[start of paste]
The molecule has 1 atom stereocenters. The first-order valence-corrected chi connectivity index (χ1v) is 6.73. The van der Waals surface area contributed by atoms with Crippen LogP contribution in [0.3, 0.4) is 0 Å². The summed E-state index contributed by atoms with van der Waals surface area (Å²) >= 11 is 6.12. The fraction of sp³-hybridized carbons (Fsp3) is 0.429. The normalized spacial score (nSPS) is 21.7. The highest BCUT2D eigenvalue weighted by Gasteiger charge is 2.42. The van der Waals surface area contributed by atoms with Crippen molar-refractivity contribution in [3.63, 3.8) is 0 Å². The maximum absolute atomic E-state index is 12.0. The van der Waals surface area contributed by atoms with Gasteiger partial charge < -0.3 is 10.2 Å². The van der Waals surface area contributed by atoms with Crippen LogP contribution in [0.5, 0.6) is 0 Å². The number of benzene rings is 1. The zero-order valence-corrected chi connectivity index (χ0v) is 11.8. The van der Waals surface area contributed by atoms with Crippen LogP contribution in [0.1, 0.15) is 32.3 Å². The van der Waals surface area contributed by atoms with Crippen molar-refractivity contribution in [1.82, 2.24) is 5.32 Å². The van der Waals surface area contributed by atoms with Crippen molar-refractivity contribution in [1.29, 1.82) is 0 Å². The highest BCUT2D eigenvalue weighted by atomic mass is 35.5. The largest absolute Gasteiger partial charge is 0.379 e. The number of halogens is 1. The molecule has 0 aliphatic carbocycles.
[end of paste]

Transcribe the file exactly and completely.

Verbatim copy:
The molecule has 1 atom stereocenters. The first-order valence-corrected chi connectivity index (χ1v) is 6.73. The van der Waals surface area contributed by atoms with Crippen LogP contribution in [0.3, 0.4) is 0 Å². The summed E-state index contributed by atoms with van der Waals surface area (Å²) >= 11 is 6.12. The fraction of sp³-hybridized carbons (Fsp3) is 0.429. The normalized spacial score (nSPS) is 21.7. The highest BCUT2D eigenvalue weighted by Gasteiger charge is 2.42. The van der Waals surface area contributed by atoms with Crippen molar-refractivity contribution in [3.63, 3.8) is 0 Å². The maximum absolute atomic E-state index is 12.0. The van der Waals surface area contributed by atoms with Gasteiger partial charge < -0.3 is 10.2 Å². The van der Waals surface area contributed by atoms with Crippen LogP contribution in [0.5, 0.6) is 0 Å². The number of benzene rings is 1. The zero-order valence-corrected chi connectivity index (χ0v) is 11.8. The van der Waals surface area contributed by atoms with Crippen LogP contribution in [0.1, 0.15) is 32.3 Å². The van der Waals surface area contributed by atoms with Crippen molar-refractivity contribution in [1.82, 2.24) is 5.32 Å². The van der Waals surface area contributed by atoms with Crippen molar-refractivity contribution in [1.29, 1.82) is 0 Å². The highest BCUT2D eigenvalue weighted by atomic mass is 35.5. The largest absolute Gasteiger partial charge is 0.379 e. The number of halogens is 1. The molecule has 0 aliphatic carbocycles.